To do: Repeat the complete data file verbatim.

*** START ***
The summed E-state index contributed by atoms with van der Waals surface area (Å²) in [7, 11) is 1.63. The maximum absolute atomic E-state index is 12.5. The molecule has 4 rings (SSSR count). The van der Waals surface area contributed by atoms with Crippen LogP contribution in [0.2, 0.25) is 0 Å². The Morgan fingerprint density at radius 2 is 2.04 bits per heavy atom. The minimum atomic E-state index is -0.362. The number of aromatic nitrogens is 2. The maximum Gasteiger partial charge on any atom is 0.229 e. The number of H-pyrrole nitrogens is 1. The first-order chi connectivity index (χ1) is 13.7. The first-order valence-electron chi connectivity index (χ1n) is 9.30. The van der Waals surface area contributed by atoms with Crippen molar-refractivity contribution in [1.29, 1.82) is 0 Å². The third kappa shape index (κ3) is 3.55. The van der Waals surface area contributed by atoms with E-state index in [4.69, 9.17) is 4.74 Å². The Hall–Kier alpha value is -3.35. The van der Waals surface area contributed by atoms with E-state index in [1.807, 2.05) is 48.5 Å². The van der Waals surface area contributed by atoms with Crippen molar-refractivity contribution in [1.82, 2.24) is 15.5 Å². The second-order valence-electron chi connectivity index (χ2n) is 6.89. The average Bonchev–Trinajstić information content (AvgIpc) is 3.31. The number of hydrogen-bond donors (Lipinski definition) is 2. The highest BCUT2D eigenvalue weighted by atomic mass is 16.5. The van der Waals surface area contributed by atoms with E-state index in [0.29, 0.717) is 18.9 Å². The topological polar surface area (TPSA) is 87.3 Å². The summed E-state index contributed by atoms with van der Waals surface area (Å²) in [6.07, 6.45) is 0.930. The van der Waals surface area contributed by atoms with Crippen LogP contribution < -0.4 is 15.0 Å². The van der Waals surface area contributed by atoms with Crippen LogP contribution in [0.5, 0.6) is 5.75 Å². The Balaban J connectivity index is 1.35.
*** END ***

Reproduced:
The summed E-state index contributed by atoms with van der Waals surface area (Å²) in [7, 11) is 1.63. The maximum absolute atomic E-state index is 12.5. The molecule has 4 rings (SSSR count). The van der Waals surface area contributed by atoms with Crippen LogP contribution in [0.2, 0.25) is 0 Å². The Morgan fingerprint density at radius 2 is 2.04 bits per heavy atom. The minimum atomic E-state index is -0.362. The number of aromatic nitrogens is 2. The maximum Gasteiger partial charge on any atom is 0.229 e. The number of H-pyrrole nitrogens is 1. The first-order chi connectivity index (χ1) is 13.7. The first-order valence-electron chi connectivity index (χ1n) is 9.30. The van der Waals surface area contributed by atoms with Crippen molar-refractivity contribution in [1.29, 1.82) is 0 Å². The third kappa shape index (κ3) is 3.55. The van der Waals surface area contributed by atoms with E-state index in [4.69, 9.17) is 4.74 Å². The Hall–Kier alpha value is -3.35. The van der Waals surface area contributed by atoms with E-state index in [1.807, 2.05) is 48.5 Å². The van der Waals surface area contributed by atoms with Crippen molar-refractivity contribution in [1.82, 2.24) is 15.5 Å². The second-order valence-electron chi connectivity index (χ2n) is 6.89. The average Bonchev–Trinajstić information content (AvgIpc) is 3.31. The number of hydrogen-bond donors (Lipinski definition) is 2. The highest BCUT2D eigenvalue weighted by atomic mass is 16.5. The van der Waals surface area contributed by atoms with E-state index in [0.29, 0.717) is 18.9 Å². The topological polar surface area (TPSA) is 87.3 Å². The summed E-state index contributed by atoms with van der Waals surface area (Å²) in [6.07, 6.45) is 0.930. The van der Waals surface area contributed by atoms with Crippen LogP contribution < -0.4 is 15.0 Å². The van der Waals surface area contributed by atoms with Crippen LogP contribution in [0.5, 0.6) is 5.75 Å². The Balaban J connectivity index is 1.35.